When the roads were fair I rode my bicycle and I hired or borrowed a horse and buggy. The people were very kind. At other times I walked. Some days in making calls I would cover twelve or more miles, stopping at several places. One of my best hikes was one from Berne that I made in 2 3/4 hours while carrying a small satchel. The hardest one was eight miles from Tama, through a fairly deep and light snow. When the mud was too bad I wore rubber boots, cut across fields, or walked on the berm. When I got to my destination, I would take them off and did my visiting in my stocking feet if my hosts did not supply slippers. Some of my city friends thought that I was suffering hardships. I did not think so. I was young and strong and my life had the flavor of an adventure.
The Debates at the School House
Life was not all work and seriousness. For several winters, the young folks of the neighborhood organized and held debates in the little red school house a half mile down the road. They debated such time-tried topics as “The pen is mightier than the sword” and others of the same type. They would coax me to attend. Then they would need one more person on a team and would draft me into service. On one occasion the question was “A man will do more for love than for money”, and they placed me on the love team. I orated about the great lovers of history: Anthony and Cleopatra, Abelard and Heloise, and so forth. But John Kable matched all my eloquence with the charge, “If that young preacher thinks so much of love, why is that parsonage standing empty all these years?”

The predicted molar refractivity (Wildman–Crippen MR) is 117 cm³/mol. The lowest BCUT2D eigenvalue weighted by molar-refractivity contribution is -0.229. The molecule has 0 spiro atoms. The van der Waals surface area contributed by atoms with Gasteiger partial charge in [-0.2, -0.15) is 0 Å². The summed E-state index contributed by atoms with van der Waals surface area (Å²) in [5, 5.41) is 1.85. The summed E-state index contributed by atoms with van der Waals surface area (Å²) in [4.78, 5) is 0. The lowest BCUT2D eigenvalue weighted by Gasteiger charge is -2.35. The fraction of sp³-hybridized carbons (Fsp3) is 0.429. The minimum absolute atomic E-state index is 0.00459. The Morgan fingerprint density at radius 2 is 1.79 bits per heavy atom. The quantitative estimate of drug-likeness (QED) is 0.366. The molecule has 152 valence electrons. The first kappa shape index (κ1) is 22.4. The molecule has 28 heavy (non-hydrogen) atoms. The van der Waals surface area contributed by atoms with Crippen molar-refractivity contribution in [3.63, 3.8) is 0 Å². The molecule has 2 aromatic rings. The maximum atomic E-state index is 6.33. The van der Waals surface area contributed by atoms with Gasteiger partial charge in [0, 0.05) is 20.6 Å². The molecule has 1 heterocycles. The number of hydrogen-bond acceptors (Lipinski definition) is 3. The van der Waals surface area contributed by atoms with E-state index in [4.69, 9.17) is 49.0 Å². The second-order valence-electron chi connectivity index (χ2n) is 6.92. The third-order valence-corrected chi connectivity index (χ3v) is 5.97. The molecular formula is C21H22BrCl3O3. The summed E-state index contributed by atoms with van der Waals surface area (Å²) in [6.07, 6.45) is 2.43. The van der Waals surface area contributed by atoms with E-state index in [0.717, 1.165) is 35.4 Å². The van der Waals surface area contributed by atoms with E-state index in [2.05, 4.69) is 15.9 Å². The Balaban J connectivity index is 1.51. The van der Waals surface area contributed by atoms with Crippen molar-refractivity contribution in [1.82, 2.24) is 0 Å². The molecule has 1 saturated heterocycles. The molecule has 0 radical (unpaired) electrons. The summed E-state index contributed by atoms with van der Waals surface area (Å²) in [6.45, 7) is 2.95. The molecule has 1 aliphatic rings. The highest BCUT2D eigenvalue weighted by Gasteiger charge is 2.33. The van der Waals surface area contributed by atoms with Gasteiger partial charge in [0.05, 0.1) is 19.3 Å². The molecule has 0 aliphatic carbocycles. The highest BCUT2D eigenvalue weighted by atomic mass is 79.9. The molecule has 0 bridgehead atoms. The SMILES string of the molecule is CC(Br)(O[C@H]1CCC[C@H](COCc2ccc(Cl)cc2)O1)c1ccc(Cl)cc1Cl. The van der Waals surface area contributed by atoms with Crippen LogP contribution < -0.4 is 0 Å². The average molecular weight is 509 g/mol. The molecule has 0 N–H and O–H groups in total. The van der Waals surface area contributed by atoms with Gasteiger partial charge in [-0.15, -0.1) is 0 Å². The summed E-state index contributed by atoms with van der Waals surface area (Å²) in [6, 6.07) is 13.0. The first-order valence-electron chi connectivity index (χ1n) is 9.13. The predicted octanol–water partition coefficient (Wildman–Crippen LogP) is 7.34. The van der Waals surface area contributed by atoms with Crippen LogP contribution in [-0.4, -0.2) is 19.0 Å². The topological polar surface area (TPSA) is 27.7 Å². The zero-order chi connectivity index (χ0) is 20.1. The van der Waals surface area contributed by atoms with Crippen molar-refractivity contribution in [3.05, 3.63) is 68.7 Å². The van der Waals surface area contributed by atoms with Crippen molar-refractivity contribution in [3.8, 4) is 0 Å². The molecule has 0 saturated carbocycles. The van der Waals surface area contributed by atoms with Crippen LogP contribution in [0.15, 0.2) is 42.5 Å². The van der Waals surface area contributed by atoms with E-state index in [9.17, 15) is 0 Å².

Threshing was a big event in the lives of the people. It was the bringing in of the harvest and there was a feeling of joy and satisfaction. The neighbors came to help the men with the work and the women with the cooking. There was a big dinner and I was invited. Almost invariably when I got there they would be a man short. If they sent me out to load sheaves from the field it was all I could do to get a heavy sheaf of wheat up high on the load. But they generally put me to tabling, then they would speed up the engine and get a laugh out of watching me sweat and get blisters on my hands.
The last two incidents would indicate that I entered whole-heartedly into the life of the community and I am glad that I was no prig and that I could do so without pretense. So the life of my people was also my life. There was much hard work and there were serious times and there were happy times. Their sorrow was my sorrow and their joy was mine also.
My six years of service at Chattanooga ended just fifty years ago. They have always remained in my memory as a pleasant and rewarding experience. And when my thoughts revert to them, I am filled with thankfulness to the members of Zion’s Church, to the people of the community, and, above all, to God, who let my lines fall in pleasant places.
The Rev. Dr. Smith was born 14 February 1877 in Columbus, Ohio, to Benjamin L. and Mary Ann (Poth) Smith. He graduated from Capital University in 1896 and from the ELT Seminary in Columbus in 1899. He served at Zion, Chattanooga, from 1899-1905 and at a church in Marion, Indiana, from 1905-06. He returned to Columbus and became a college professor and Dean of Classic Language at Capital University from 1906-1955. He completed nearly fifty years of uninterrupted teaching and missed only two days of classes during that time. He was married to Nora Mangold. Rev. Smith died of a sudden heart attack in Columbus on 18 November 1955 at the age of 78.